Friday, June 21, 2024

Residents gather on the lawn at City Hall – near where a tree may be planted – for an August 2017 rally. (Photo: Marc Levy)

Environmental projects dominated the results of the year’s participatory budgeting process, with planting 100 additional trees the most popular by far of 20 possible funding priorities chosen by residents – the second year in a row planting trees has been selected by residents as a priority – and arriving just as city councillors also chose to stress the importance of tree planting on their own lawn at City Hall.

The $200,000 request for citywide tree plantings drew 4,011 votes from the 6,849 residents age 12 and older taking part in deciding how to spend $900,000 of the city budget; the next most popular project drew 2,356 votes to put water fountains in every park for $90,000 (which was also essentially a duplicate of an idea funded in the previous participatory budgeting process, as well as hydration stations voted for in 2016 and water bottle refill stations in 2015).

A “Rain Gardens for Resiliency” project that will plant rain- and flood-absorbent bioswales drew 2,159 votes to supplement the city’s nine existing bioswales, and pushed the participatory budgeting money to $925,000 for the cycle, though budgeted money has always expanded to fully fund a year’s most popular projects and the amount set aside has nudged up annually anyway with the number of participants. The annual project began as an experiment in 2015 with $500,000 set aside and a little more than 2,700 residents voting.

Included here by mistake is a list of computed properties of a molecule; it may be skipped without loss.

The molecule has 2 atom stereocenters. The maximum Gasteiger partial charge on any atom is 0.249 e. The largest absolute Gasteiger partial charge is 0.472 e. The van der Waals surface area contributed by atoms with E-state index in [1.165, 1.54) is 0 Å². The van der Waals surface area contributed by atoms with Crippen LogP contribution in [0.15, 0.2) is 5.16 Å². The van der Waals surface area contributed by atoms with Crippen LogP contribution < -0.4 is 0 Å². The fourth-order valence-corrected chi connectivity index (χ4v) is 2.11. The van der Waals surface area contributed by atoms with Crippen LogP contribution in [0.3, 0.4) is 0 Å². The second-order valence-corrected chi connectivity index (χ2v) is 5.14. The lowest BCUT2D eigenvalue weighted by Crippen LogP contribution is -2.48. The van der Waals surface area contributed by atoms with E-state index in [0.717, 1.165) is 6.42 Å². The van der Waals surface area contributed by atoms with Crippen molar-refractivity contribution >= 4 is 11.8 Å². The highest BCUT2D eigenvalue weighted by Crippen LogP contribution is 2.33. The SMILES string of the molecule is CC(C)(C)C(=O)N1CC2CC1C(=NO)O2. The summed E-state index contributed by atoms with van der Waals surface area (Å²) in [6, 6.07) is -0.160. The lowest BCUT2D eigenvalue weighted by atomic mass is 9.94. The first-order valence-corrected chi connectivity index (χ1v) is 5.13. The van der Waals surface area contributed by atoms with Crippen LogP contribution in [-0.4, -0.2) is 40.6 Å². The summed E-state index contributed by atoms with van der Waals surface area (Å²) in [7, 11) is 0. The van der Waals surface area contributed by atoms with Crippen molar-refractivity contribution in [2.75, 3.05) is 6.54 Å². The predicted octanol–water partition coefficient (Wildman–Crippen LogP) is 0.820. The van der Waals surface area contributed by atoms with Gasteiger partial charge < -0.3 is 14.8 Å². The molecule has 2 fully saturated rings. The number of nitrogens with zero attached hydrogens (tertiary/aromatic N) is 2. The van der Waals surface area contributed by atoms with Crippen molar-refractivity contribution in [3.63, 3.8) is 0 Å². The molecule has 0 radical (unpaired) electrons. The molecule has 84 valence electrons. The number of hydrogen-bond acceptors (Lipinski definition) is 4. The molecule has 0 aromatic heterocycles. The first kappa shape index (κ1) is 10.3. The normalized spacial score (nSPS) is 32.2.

Last year’s vote also called for 100 trees to be planted, though for the lesser amount of $141,000.

“Gaping hole” in tree canopy

Meanwhile, the City Manager’s Office has been slow to act on the loss of trees despite the acknowledged crisis of climate change bearing down on the region. Preliminary results of a study reported in September suggested the city had lost 18 percent of its tree canopy within the past decade. “Today, Cambridge has 25.3 percent of its land area covered by canopy. Cambridge has had an average net loss of 31 acres of canopy cover every year,” the preliminary study summed up. “At this rate, canopy cover will be 16.2 percent in 2030.”

Trees will cool the city during its expanding number of extreme heat days and help handle flooding, which is already a problem in parts of the city and is expected to worsen.

On Monday, city councillors sent on an order to the City Manager’s Office to look into planting “a substantial-sized tree” on the front lawn of City Hall at Inman Street and Massachusetts Avenue. Aerial photos showed an obvious “big gaping hole” that would be “a great place to plant a tree,” said vice mayor Jan Devereux, who initiated the order with councillor Quinton Zondervan. “I do acknowledge that the lot is used for children playing and people sunbathing, but a [newer] tree won’t interfere with that kind of activity – and by the time the tree is large enough to cast a large circle of shade on City Hall lawn, that will be about the time when we will be experiencing a full three months of what we would now call a heat wave, and shade will be very appreciated. Sunbathers can bathe at their own risk elsewhere.”